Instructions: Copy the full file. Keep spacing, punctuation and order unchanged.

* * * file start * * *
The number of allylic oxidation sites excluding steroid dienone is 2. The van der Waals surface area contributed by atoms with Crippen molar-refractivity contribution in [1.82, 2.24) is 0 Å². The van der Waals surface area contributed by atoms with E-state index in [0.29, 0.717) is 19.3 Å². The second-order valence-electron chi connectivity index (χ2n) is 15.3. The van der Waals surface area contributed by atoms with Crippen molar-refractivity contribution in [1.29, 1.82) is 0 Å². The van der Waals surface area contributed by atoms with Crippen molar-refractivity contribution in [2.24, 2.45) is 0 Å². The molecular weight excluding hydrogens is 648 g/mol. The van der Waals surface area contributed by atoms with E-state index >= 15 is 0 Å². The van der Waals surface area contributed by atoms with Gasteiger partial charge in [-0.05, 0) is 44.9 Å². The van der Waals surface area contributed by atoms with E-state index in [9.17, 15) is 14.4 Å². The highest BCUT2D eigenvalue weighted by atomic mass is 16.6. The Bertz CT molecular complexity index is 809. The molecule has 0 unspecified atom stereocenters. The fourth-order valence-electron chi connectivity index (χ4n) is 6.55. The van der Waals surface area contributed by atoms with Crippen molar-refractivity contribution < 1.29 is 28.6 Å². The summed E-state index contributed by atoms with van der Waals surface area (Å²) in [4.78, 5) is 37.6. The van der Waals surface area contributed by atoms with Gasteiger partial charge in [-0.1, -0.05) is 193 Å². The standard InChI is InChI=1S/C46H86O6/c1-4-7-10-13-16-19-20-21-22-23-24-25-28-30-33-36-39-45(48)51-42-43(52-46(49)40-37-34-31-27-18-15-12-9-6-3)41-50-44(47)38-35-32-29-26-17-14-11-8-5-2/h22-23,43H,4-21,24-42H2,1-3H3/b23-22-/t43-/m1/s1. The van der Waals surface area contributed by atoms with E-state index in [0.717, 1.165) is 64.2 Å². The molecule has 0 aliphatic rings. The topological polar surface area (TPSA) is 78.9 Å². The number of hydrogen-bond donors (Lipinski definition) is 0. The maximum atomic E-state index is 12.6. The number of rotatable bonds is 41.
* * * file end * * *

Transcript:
The number of allylic oxidation sites excluding steroid dienone is 2. The van der Waals surface area contributed by atoms with Crippen molar-refractivity contribution in [1.82, 2.24) is 0 Å². The van der Waals surface area contributed by atoms with E-state index in [0.29, 0.717) is 19.3 Å². The second-order valence-electron chi connectivity index (χ2n) is 15.3. The van der Waals surface area contributed by atoms with Crippen molar-refractivity contribution in [1.29, 1.82) is 0 Å². The van der Waals surface area contributed by atoms with Crippen molar-refractivity contribution in [2.24, 2.45) is 0 Å². The molecular weight excluding hydrogens is 648 g/mol. The van der Waals surface area contributed by atoms with E-state index >= 15 is 0 Å². The van der Waals surface area contributed by atoms with Gasteiger partial charge in [-0.05, 0) is 44.9 Å². The van der Waals surface area contributed by atoms with E-state index in [9.17, 15) is 14.4 Å². The highest BCUT2D eigenvalue weighted by atomic mass is 16.6. The Bertz CT molecular complexity index is 809. The molecule has 0 unspecified atom stereocenters. The fourth-order valence-electron chi connectivity index (χ4n) is 6.55. The van der Waals surface area contributed by atoms with Crippen molar-refractivity contribution < 1.29 is 28.6 Å². The summed E-state index contributed by atoms with van der Waals surface area (Å²) in [4.78, 5) is 37.6. The van der Waals surface area contributed by atoms with Gasteiger partial charge in [-0.1, -0.05) is 193 Å². The standard InChI is InChI=1S/C46H86O6/c1-4-7-10-13-16-19-20-21-22-23-24-25-28-30-33-36-39-45(48)51-42-43(52-46(49)40-37-34-31-27-18-15-12-9-6-3)41-50-44(47)38-35-32-29-26-17-14-11-8-5-2/h22-23,43H,4-21,24-42H2,1-3H3/b23-22-/t43-/m1/s1. The van der Waals surface area contributed by atoms with E-state index in [0.717, 1.165) is 64.2 Å². The molecule has 0 aliphatic rings. The topological polar surface area (TPSA) is 78.9 Å². The number of hydrogen-bond donors (Lipinski definition) is 0. The maximum atomic E-state index is 12.6. The number of rotatable bonds is 41.